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Health Ministry tips for Hajj well-being

The Health Ministry is providing awareness-raising instructions and tips for Hajj on its official website.
These instructions cover chronic diseases, such as advising heart and hypertension patients to see a doctor to make sure they can perform Hajj and carry the right medicines, and ensure that the medicines are properly preserved and consumed, especially during Tawaf which requires great physical effort.
The ministry called on pilgrims potentially at risk of angina pain to consult a doctor about holding sublingual nitroglycerin tablets and using a wheelchair during Tawaf and Sai whenever pilgrims feel exhaustion.

The health instructions also covered diabetics, stressing the need to wear a bracelet or hold an identification card enabling rapid identification of patients with diabetes, have the prescribed medicine, and bring a glucose meter to determine the glucose dose daily.
The ministry highlighted the importance of keeping insulin cool by storing it in a proper ice pack or refrigerator and the need to be given a glucagon injection (when doctors recommend it) in case diabetics are not able to eat or have lost consciousness.
The ministry also advised against performing Tawaf and Sai until after taking medication and eating, stressing the need to stop performing the rituals temporarily in the event of a hypoglycemic episode. Symptoms include shaking and giddiness, along with fatigue and exhaustion, a sudden feeling of hunger, excessive sweating or blurred vision.
The ministry advised asthma patients to consult a doctor, adhere to taking medicines, tablets and inhalers, avoid crowded places, wear a face mask, and consult the nearest health center in case of an asthma attack.
The instructions also covered epileptic patients. Epileptic patients vary in their needs; some can control their illness with medicine and are able to perform Hajj, while patients recently diagnosed with epilepsy are advised to postpone Hajj. Epileptic patients are advised to inform the convoy’s doctor, bring enough medicines, avoid excessive exhaustion and reactions and always be accompanied by friends or relatives during Hajj.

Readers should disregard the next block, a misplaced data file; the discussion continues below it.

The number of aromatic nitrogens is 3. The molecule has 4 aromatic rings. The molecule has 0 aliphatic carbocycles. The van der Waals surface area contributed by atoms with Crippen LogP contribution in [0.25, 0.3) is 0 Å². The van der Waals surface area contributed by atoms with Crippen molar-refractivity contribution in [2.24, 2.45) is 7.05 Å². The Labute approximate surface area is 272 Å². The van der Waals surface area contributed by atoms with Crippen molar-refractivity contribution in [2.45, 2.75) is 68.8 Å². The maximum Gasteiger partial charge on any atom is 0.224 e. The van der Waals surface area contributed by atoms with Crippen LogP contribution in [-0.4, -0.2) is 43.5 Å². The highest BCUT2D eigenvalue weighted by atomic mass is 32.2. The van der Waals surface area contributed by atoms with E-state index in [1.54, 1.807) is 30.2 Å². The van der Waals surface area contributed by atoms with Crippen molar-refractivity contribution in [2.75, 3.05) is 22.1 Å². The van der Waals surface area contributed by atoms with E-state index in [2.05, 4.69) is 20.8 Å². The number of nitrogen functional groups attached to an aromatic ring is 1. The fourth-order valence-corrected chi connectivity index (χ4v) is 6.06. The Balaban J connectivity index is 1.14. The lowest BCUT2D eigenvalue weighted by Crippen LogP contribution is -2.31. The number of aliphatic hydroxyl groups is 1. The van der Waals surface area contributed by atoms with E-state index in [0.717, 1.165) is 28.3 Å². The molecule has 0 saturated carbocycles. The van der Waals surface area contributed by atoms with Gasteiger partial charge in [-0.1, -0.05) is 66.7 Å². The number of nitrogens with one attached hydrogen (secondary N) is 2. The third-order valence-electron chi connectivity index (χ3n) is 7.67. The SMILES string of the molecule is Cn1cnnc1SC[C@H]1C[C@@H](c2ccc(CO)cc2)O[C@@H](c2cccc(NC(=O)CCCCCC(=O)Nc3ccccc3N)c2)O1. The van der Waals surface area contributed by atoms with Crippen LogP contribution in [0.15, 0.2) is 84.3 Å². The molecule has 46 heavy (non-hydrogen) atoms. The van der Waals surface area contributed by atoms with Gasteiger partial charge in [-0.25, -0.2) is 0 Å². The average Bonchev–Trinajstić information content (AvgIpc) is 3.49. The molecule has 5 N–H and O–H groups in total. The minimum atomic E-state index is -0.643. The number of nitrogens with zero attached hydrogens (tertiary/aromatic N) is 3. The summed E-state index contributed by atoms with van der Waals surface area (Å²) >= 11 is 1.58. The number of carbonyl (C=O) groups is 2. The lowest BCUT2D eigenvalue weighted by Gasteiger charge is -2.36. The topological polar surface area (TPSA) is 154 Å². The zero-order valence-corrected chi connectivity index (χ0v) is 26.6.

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A Harvard doctor says it’s harder than ever to lose weight right now — but there are 5 ways to do it well

Nutritionists agree that it is getting harder and harder for people to maintain a healthy weight — and that’s not all your fault.

“There is so much great-tasting food, and it’s abundant and in your face all the time,” Dr. Meir Stampfer, an epidemiologist and nutrition expert at the Harvard T.H. Chan School of Public Health, wrote in a recent blog post. “To me it’s kind of a miracle that people aren’t even heavier than they are.”

Stampfer, who has pioneered many long-term top-notch health studies, said the easiest way to get people to lose weight is to simply limit how much they eat every day.

“But for free-living people that’s really hard,” he said.

Average portions in the US have ballooned as much as 138% over the past five decades, and sugar is hiding in everything we eat, from salads to plain bagels and almost every low-fat product out there.

Sara Seidelmann, a cardiologist and nutrition researcher at Brigham and Women’s Hospital and Harvard Medical School, sees the issue in a similar way.

“There’s absolutely nothing more important for our health than what we eat each and every day,” she recently told Business Insider.

Here are some of the best tips for how to slim down for the long term, from Stampfer and Seidelmann:

Hearty enough for a main dish or served as a side, this bean salad is packed with fiber, protein, and other plant-based nutrients.

Larry Crowe/AP

Healthy eating isn’t necessarily low-carb

Seidelmann recently published a study involving more than 447,000 people around the world. The results revealed that people who eat too many or too few carbs don’t live as long as those in the middle who eat a moderate amount.

Her team’s data suggests people should focus on putting whole, healthful foods on their plate, like vegetables, whole grains, nuts, and beans.

Even though some veggies and beans might be considered “high-carb,” eating them is associated with a longer life than low-carb diets that push people to eat large quantities of meat and animal products.

Focus on choosing healthy fats

“Eating fat doesn’t make you fat,” Stampfer said. That sound advice has been backed up by study after study after study.

“Eating healthy fats helps people control their weight better than diets than exclude them,” he added.

Fatty foods have more energy gram per gram than carbs or proteins, and they can also help keep you full and satisfied until your next meal.

Some of the best plant-based sources of healthy fats include olive oil, avocados, walnuts, and chia seeds. Even oatmeal has a potent dose of fat, making it a great way to fuel up in the morning.

Eat ‘just a little bit’ less

Although incorporating movement into your day can yield immense benefits for your brain and body, nutritionists agree that the most surefire way to control your weight is to properly gauge (and perhaps reduce) how much food you’re putting in your mouth.